As an assistant district attorney tasked with deciding which kids to ask the judge to remove from their homes, I had a hand in saving some lives. I’m certain of it. But I’m also quite sure that I made mistakes. Errors that spell-check could never catch and which can’t be fixed with word-processing software. Wrong decisions for which others would pay a high price.”

. . .

Discussing why homelessness makes it even harder to reunite families will be left for another day. But here are two examples:

Even if one is eligible for, and takes advantage of, VA services, it’s exceptionally hard to protect from theft, time, and the elements the medications needed to strengthen or stabilize a parent so that he can get and keep work and secure a place for the family to live. Kaiser-Permanente tells those who have to take insulin, “Take steps to store your insulin correctly, or it might not work.” Some of those steps? “Keep your insulin away from heat and light. Any insulin that you don’t store in the refrigerator should be kept as cool as possible (between 56°F and 80°F.); never let your insulin freeze. If your insulin freezes, don’t use it, even after it’s thawed.”83 Other medications must also be refrigerated if they’re to do any good. Certain long-term antipsychotic medications are among those.84 At least in the communities that I’m familiar with, refrigeration facilities for these folks don’t exist.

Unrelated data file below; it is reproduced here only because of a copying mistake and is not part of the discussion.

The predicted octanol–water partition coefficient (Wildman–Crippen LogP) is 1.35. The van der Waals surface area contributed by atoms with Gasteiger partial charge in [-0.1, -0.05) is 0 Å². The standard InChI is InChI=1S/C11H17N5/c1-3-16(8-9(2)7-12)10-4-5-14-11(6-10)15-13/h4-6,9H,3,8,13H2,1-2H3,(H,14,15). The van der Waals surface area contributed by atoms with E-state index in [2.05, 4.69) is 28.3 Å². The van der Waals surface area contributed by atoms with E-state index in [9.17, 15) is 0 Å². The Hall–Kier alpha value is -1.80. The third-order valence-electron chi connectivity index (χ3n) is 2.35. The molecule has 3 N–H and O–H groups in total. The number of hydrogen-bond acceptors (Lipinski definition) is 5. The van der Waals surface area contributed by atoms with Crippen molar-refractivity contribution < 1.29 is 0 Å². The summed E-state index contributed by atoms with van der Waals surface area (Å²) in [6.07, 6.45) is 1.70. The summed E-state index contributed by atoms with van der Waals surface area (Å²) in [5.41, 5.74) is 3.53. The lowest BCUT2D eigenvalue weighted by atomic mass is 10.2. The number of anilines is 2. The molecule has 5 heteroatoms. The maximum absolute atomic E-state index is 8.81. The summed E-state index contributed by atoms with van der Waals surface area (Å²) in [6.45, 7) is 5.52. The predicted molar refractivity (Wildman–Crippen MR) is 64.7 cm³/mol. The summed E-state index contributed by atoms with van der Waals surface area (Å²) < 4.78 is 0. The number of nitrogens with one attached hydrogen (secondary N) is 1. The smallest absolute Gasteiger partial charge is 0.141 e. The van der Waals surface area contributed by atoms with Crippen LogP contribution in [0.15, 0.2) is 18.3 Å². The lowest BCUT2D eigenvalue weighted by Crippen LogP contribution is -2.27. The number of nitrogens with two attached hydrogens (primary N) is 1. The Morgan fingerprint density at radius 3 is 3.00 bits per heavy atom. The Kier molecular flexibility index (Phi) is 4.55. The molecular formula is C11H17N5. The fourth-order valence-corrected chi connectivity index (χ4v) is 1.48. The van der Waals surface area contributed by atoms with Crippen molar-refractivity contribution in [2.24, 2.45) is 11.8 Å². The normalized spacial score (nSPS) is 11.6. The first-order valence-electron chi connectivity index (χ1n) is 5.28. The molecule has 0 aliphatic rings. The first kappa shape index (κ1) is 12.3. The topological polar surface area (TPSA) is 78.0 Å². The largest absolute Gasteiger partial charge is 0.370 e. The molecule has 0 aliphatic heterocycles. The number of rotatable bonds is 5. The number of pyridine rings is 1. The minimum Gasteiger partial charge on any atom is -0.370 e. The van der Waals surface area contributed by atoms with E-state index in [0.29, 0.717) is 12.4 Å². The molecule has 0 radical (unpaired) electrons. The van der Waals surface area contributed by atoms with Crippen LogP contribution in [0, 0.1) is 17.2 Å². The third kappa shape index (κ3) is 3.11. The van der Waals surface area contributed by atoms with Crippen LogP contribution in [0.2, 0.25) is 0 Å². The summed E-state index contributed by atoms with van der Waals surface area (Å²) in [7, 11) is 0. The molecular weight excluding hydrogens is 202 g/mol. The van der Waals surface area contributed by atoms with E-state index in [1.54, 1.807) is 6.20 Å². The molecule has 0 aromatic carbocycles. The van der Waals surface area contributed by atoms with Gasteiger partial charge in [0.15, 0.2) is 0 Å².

Military – think DD214 – and other documents also get stolen or weather-beaten to the point that they’re no good. But it’s documents like these that rough-sleeping parents need if they are to take advantage of housing and other services that child welfare requires before returning their kids. A church in my community offers to protect critical documents for those on the streets and then makes copies when they’re needed to apply for a job, enroll their kids in school, or for other reasons”

[end of excerpt]

 

dogtags of warriors KIA. Helmund Province. image accessed via Google images 2018 200 x 301